The Times West Virginian

April 1, 2013

Golden delicious apple has significant spot in W.Va. history

By Emily Gallagher
Times West Virginian

FAIRMONT — It’s West Virginia’s official state fruit.

But the golden delicious apple also serves as another slice of the state’s history.

The apple variety was discovered by Anderson Mullins in Clay County in 1905 on the family’s farm. Terri Allen, president of the Clay County Golden Delicious Apple Festival, said there was somewhat of a debate about the birth of the apple.

“As you can imagine, Anderson’s family probably tried them for a while, then realized it was a rare find and got the Stark brothers there to view the tree,” Allen said.

The Stark brothers acquired the tree and propagated it by budding and grafting it. They advertised it heavily and at the time the world’s largest orchard company, American Fruit Growers Inc., invested in large-scale plantings of the newfound fruit.

“I have to go with the Division of History in the debate,” Allen said. “They drafted a historical marker at the site, which was in 1912, when the apple was known to be the birthday of the golden delicious apple.”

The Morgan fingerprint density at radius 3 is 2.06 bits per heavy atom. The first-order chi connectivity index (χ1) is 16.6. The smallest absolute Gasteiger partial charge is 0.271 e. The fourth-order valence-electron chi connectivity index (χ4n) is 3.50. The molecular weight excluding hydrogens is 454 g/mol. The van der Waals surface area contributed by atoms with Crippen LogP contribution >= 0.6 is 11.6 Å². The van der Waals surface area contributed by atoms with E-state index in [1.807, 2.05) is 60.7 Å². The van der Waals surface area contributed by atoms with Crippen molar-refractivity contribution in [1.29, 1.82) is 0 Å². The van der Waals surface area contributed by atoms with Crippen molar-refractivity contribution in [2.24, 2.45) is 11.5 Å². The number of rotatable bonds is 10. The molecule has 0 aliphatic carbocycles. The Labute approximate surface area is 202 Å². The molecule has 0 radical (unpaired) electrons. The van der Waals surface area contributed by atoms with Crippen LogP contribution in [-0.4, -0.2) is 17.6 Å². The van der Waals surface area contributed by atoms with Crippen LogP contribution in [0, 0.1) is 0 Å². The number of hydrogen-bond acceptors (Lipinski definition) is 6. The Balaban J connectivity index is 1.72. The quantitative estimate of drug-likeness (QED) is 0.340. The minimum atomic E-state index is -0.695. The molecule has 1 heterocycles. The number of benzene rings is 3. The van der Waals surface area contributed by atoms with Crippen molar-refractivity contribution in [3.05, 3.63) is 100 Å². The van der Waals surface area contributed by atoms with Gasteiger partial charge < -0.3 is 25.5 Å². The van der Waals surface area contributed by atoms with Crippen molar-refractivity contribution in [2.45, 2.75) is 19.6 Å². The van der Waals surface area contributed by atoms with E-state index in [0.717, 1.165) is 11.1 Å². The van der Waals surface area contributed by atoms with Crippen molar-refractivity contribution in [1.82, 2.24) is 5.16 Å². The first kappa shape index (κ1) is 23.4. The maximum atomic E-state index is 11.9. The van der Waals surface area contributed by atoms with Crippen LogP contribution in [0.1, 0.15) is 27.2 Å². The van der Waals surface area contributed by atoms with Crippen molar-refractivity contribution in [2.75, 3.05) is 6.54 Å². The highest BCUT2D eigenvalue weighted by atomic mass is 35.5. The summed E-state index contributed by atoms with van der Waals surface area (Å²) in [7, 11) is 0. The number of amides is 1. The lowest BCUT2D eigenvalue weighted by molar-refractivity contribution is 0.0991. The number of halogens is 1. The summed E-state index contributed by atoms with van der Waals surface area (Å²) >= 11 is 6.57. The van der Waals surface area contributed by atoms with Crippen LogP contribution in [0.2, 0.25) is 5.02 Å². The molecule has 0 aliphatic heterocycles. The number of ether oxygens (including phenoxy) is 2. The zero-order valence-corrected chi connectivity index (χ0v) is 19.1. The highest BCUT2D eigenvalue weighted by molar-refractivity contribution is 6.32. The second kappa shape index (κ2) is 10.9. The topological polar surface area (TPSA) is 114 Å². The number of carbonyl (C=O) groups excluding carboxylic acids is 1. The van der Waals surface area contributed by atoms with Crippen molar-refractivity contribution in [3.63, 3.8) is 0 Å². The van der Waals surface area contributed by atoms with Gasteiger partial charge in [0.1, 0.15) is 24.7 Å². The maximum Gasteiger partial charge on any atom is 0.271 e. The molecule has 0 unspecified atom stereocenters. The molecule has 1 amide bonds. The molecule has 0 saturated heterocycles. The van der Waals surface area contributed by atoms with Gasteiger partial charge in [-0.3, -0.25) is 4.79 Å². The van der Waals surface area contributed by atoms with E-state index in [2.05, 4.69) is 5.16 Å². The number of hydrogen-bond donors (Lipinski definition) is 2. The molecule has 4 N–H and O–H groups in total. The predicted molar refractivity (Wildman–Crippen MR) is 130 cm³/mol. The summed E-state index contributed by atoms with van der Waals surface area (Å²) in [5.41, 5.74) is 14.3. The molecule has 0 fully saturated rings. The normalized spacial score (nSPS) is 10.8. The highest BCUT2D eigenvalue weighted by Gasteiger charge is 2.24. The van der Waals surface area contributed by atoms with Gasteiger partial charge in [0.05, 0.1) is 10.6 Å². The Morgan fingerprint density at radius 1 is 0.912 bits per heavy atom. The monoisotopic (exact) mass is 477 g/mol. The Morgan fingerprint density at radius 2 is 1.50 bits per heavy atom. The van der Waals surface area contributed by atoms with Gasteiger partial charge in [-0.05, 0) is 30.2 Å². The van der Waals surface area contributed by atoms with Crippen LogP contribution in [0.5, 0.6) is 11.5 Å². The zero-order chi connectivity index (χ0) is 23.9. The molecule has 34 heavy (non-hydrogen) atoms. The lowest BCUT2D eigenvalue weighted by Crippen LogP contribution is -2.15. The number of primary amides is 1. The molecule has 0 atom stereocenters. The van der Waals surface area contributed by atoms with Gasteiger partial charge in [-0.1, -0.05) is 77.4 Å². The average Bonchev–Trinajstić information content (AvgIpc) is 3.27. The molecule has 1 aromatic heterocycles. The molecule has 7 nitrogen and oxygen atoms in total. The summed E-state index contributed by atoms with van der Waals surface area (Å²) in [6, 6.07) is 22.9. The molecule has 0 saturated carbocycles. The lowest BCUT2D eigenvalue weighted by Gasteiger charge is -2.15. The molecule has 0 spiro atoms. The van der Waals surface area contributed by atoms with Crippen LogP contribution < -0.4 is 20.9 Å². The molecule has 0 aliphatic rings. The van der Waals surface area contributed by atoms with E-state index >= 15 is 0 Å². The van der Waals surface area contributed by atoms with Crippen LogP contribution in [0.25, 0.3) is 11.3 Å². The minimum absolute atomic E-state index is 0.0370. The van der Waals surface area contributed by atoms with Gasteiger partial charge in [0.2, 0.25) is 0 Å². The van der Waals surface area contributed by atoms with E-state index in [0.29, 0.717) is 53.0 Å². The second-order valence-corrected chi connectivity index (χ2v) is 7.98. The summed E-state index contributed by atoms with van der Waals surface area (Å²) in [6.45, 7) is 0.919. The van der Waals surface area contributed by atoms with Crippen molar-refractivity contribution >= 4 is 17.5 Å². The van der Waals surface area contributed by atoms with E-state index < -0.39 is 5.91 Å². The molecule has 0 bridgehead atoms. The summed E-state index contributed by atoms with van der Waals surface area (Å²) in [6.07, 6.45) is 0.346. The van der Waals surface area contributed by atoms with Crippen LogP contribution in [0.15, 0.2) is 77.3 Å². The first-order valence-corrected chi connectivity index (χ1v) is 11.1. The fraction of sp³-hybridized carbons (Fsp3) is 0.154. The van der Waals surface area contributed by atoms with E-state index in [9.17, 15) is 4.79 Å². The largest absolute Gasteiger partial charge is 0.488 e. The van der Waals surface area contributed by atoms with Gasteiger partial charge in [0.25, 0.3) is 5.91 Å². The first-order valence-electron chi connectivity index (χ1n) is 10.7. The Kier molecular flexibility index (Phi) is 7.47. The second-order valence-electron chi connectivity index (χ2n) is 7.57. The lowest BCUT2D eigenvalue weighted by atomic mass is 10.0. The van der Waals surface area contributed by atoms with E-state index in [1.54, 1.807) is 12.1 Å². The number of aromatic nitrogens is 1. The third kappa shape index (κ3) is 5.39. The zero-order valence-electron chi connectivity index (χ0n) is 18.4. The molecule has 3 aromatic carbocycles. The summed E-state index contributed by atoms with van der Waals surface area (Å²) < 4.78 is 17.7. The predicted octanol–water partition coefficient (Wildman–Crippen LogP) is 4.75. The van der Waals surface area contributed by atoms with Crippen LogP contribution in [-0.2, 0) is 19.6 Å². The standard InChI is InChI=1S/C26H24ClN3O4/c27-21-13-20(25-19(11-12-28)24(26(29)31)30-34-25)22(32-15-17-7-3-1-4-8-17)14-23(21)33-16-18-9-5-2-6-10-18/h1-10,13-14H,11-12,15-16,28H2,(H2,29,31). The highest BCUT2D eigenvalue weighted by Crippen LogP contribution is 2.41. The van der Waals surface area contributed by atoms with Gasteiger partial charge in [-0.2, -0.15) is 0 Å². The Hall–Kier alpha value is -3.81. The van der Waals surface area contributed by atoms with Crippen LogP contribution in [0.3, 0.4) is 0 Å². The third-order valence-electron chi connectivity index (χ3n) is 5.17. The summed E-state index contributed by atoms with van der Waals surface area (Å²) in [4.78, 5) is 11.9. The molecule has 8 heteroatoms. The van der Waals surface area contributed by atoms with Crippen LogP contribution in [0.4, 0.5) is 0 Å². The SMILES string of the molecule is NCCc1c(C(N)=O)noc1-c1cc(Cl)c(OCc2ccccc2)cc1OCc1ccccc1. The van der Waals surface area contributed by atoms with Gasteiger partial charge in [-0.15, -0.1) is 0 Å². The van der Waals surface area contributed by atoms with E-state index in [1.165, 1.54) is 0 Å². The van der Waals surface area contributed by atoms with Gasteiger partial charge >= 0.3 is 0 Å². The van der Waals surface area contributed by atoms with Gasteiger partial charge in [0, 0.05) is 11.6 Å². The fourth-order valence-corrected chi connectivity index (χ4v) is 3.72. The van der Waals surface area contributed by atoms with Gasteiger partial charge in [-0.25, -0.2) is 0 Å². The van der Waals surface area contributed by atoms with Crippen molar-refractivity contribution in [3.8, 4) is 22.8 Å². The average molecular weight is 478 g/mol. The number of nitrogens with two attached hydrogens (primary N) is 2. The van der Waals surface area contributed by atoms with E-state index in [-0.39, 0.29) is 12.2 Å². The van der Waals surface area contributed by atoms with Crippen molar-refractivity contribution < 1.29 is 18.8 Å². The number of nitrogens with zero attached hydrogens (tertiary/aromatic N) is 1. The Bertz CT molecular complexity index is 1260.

The offspring of that tree spread wealth throughout the U.S. and the world. It made its home in Italy, Holland, Greece, Germany and other countries in Europe and South Africa.

But the start of the wealth was in Clay County.

“It’s amazing how people don’t realize that it’s the state fruit of West Virginia,” Allen said. “And we’re proud of that.”

Even though the original golden delicious tree is gone, Allen and other volunteers honor the golden delicious apple with a festival each year.


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